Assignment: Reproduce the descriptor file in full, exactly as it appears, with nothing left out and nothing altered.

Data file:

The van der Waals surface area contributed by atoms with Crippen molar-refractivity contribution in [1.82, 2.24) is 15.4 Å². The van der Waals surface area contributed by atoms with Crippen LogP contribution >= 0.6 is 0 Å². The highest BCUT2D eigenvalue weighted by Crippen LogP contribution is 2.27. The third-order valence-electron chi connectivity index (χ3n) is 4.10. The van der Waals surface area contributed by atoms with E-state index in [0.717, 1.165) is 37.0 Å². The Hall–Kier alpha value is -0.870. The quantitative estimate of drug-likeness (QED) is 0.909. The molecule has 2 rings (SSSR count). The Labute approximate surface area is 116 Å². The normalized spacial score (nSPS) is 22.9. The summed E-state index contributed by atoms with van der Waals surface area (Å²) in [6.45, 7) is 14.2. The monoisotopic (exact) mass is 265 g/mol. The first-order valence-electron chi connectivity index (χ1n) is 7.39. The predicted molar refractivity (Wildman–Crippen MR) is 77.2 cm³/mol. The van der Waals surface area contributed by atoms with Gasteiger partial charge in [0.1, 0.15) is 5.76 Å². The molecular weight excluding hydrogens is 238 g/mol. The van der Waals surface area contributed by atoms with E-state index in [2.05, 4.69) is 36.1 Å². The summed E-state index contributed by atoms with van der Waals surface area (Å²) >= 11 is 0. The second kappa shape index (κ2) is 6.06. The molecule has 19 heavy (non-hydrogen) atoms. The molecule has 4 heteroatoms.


The van der Waals surface area contributed by atoms with Crippen molar-refractivity contribution in [1.82, 2.24) is 15.4 Å². The van der Waals surface area contributed by atoms with Crippen LogP contribution >= 0.6 is 0 Å². The highest BCUT2D eigenvalue weighted by Crippen LogP contribution is 2.27. The third-order valence-electron chi connectivity index (χ3n) is 4.10. The van der Waals surface area contributed by atoms with E-state index in [0.717, 1.165) is 37.0 Å². The Hall–Kier alpha value is -0.870. The quantitative estimate of drug-likeness (QED) is 0.909. The molecule has 2 rings (SSSR count). The Labute approximate surface area is 116 Å². The normalized spacial score (nSPS) is 22.9. The summed E-state index contributed by atoms with van der Waals surface area (Å²) in [6.45, 7) is 14.2. The monoisotopic (exact) mass is 265 g/mol. The first-order valence-electron chi connectivity index (χ1n) is 7.39. The predicted molar refractivity (Wildman–Crippen MR) is 77.2 cm³/mol. The van der Waals surface area contributed by atoms with Gasteiger partial charge in [0.1, 0.15) is 5.76 Å². The molecular weight excluding hydrogens is 238 g/mol. The van der Waals surface area contributed by atoms with E-state index in [2.05, 4.69) is 36.1 Å². The summed E-state index contributed by atoms with van der Waals surface area (Å²) >= 11 is 0. The second kappa shape index (κ2) is 6.06. The molecule has 19 heavy (non-hydrogen) atoms. The molecule has 4 heteroatoms.